1. use. They have the following applications: ·

1. Introduction

Proteases and their uses:      

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            Proteases or proteolytic enzymes are
enzymes that are seen to have multiple biological applications in plants and
animals, such as germination, inflammatory processes, complement activation and
many more. They can be divided into two broad subcategories, namely exotoxins and endotoxins.

            For commercial purposes, proteases
are used in leather, food and textile industries. Of both classes of proteases,
endopeptidases have much more significance in industrial use. They have the
following applications:

of chymosin in cheese preparation

sauce preparation


an alternative to chemical detergents in the leather industry


Isolation from plant sources over microbial sources:

          For industrial purposes, proteases are usually isolated
from microbial sources. But of recent, plant sources have showed promise due to
a variety of factors, such as their broad substrate specificity, allowing for
more flexible substrate preparations for varied plant sources. They also have a
more wide range of permissible temperature, pH and other factors such as the
presence of organic compounds.

            Proteases are seen to be at a high
level especially during and post germination in seeds. This is due to the fact
that these enzymes play an important role in the various biochemical mechanisms
involved in germination and also in the initial stages of development. Of plant
seeds, legume seeds have higher levels of globulin and albumin storage
proteins, which are used for the nourishment of the seedling. Due to the above
factors, the following investigation of comparing the protease content in
multiple samples has been performed.


2. Review
of Literature

2.1 In 2013, Ranajit Kumar Shaha and Shyam Sundar Shaha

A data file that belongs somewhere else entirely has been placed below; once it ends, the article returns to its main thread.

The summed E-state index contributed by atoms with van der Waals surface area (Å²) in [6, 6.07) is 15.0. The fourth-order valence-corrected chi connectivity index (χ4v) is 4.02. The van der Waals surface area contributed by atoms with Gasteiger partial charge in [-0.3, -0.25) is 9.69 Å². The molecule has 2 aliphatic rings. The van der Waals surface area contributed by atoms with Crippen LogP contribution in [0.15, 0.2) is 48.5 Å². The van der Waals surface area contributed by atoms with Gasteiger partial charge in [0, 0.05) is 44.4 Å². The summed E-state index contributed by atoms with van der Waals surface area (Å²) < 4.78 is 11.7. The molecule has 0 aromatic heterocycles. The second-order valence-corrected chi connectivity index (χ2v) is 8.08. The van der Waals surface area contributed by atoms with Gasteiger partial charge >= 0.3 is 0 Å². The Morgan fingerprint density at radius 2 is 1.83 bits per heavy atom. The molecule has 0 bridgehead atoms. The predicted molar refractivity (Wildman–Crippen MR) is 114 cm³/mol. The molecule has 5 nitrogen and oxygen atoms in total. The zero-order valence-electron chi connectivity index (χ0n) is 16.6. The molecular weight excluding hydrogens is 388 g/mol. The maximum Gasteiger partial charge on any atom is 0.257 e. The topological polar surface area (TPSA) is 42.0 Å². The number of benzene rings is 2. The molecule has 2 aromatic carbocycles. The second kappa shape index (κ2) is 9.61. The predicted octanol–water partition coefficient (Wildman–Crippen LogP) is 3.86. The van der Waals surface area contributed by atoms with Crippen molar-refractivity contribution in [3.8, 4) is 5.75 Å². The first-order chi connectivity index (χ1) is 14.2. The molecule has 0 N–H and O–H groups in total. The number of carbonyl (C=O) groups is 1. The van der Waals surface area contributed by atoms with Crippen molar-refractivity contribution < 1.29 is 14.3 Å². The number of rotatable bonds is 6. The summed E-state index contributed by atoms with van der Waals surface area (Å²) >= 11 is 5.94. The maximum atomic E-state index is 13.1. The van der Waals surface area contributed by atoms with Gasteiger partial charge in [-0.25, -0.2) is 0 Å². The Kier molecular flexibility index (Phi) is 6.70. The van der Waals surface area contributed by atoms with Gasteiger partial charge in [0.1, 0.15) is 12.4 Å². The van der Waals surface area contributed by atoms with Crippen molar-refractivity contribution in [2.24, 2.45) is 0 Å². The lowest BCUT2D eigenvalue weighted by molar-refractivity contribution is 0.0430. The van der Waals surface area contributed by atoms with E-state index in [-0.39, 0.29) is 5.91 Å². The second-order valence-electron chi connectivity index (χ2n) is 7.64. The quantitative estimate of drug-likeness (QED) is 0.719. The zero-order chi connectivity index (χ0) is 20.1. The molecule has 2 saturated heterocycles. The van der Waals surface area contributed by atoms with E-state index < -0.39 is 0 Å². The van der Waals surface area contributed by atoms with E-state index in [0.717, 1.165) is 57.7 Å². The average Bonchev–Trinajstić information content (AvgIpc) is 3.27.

studied and compared the germinating conditions and protease activity in
multiple leguminous samples including black gram, green gram, etc. They further
performed time course studies for the same and obtained an outline of when best
to perform protease iisolation for maximum yield.

2.2 In 2013, Anupama V., Marimuthu M. and others studied
and performed the partial characterization of proteases from underutilized and
common food legumes. Their method of isolation was seen to be a very simple,
inexpensive procedure for the isolation of the enzyme.

2.3 In 2016, Diego F. Coelho and Elias
Basile Tambourgi performed a study on the use of Azocasein as a substrate for
protease activity determination. Their research provided a reliable procedure
for analyzing the biological activity of proteolytic enzymes.

2.4 In 2014, M. Akhtaruzzaman and Tanjina
Rahman presented the characterization of protease enzymes from seven leguminous
seeds. Their study showed which seeds showed the highest quantity of the
proteolytic enzyme.


3. Aim and Objectives:

3.1 Aim

To compare and contrast the
protease content in green gram (Vigna radiata)
and Bengal gram (Cicer arietinum).




3.2.1 To prepare
a crude enzyme from the sample obtained through straining and precipitation

3.2.2 To estimate
the protease content in the samples using UV/Spectrophotometry

3.2.3 To compare
the protease content in the samples and identify whichever has the higher
amount present.


4. Materials and Methods

4.1 Germination

          The samples chosen for this
procedure (green gram and Bengal gram) were cleaned thoroughly. They were
surface sterilized with 70% ethanol and repeatedly washed with distilled water.
The seeds were then allowed to germinate in room temperature (28-30°C) in
cycles of 12 hours darkness and 12 hours light for 24 hours. During this phase,
they were wrapped in moistened cloth and kept in a closed vessel during the
dark phases. After 24 hours, they were used for the expermint.